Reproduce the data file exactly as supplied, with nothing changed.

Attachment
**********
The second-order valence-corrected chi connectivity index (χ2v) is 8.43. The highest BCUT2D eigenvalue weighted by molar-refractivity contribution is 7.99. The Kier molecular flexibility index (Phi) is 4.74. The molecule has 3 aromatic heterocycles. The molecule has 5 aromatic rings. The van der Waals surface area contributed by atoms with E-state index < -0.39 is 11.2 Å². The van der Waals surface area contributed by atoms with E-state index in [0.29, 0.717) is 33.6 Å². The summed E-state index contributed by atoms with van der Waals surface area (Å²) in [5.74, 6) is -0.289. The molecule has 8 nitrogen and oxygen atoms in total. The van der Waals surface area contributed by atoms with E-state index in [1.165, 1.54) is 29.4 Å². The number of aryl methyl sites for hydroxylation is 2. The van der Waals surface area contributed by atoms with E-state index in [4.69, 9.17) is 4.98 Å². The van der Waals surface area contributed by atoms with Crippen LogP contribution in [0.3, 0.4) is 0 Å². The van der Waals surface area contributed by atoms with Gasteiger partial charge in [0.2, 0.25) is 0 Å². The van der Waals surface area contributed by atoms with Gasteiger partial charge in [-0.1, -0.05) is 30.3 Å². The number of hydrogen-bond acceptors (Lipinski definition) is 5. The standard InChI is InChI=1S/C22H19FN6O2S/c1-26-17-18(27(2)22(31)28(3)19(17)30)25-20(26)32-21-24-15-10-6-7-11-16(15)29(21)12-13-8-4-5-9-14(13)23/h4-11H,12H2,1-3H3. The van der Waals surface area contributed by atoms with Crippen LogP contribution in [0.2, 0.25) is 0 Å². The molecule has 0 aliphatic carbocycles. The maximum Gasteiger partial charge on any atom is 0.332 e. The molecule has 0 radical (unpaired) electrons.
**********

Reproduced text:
The second-order valence-corrected chi connectivity index (χ2v) is 8.43. The highest BCUT2D eigenvalue weighted by molar-refractivity contribution is 7.99. The Kier molecular flexibility index (Phi) is 4.74. The molecule has 3 aromatic heterocycles. The molecule has 5 aromatic rings. The van der Waals surface area contributed by atoms with E-state index < -0.39 is 11.2 Å². The van der Waals surface area contributed by atoms with E-state index in [0.29, 0.717) is 33.6 Å². The summed E-state index contributed by atoms with van der Waals surface area (Å²) in [5.74, 6) is -0.289. The molecule has 8 nitrogen and oxygen atoms in total. The van der Waals surface area contributed by atoms with E-state index in [1.165, 1.54) is 29.4 Å². The number of aryl methyl sites for hydroxylation is 2. The van der Waals surface area contributed by atoms with E-state index in [4.69, 9.17) is 4.98 Å². The van der Waals surface area contributed by atoms with Crippen LogP contribution in [0.3, 0.4) is 0 Å². The van der Waals surface area contributed by atoms with Gasteiger partial charge in [0.2, 0.25) is 0 Å². The van der Waals surface area contributed by atoms with Gasteiger partial charge in [-0.1, -0.05) is 30.3 Å². The number of hydrogen-bond acceptors (Lipinski definition) is 5. The standard InChI is InChI=1S/C22H19FN6O2S/c1-26-17-18(27(2)22(31)28(3)19(17)30)25-20(26)32-21-24-15-10-6-7-11-16(15)29(21)12-13-8-4-5-9-14(13)23/h4-11H,12H2,1-3H3. The van der Waals surface area contributed by atoms with Crippen LogP contribution in [0.2, 0.25) is 0 Å². The molecule has 0 aliphatic carbocycles. The maximum Gasteiger partial charge on any atom is 0.332 e. The molecule has 0 radical (unpaired) electrons.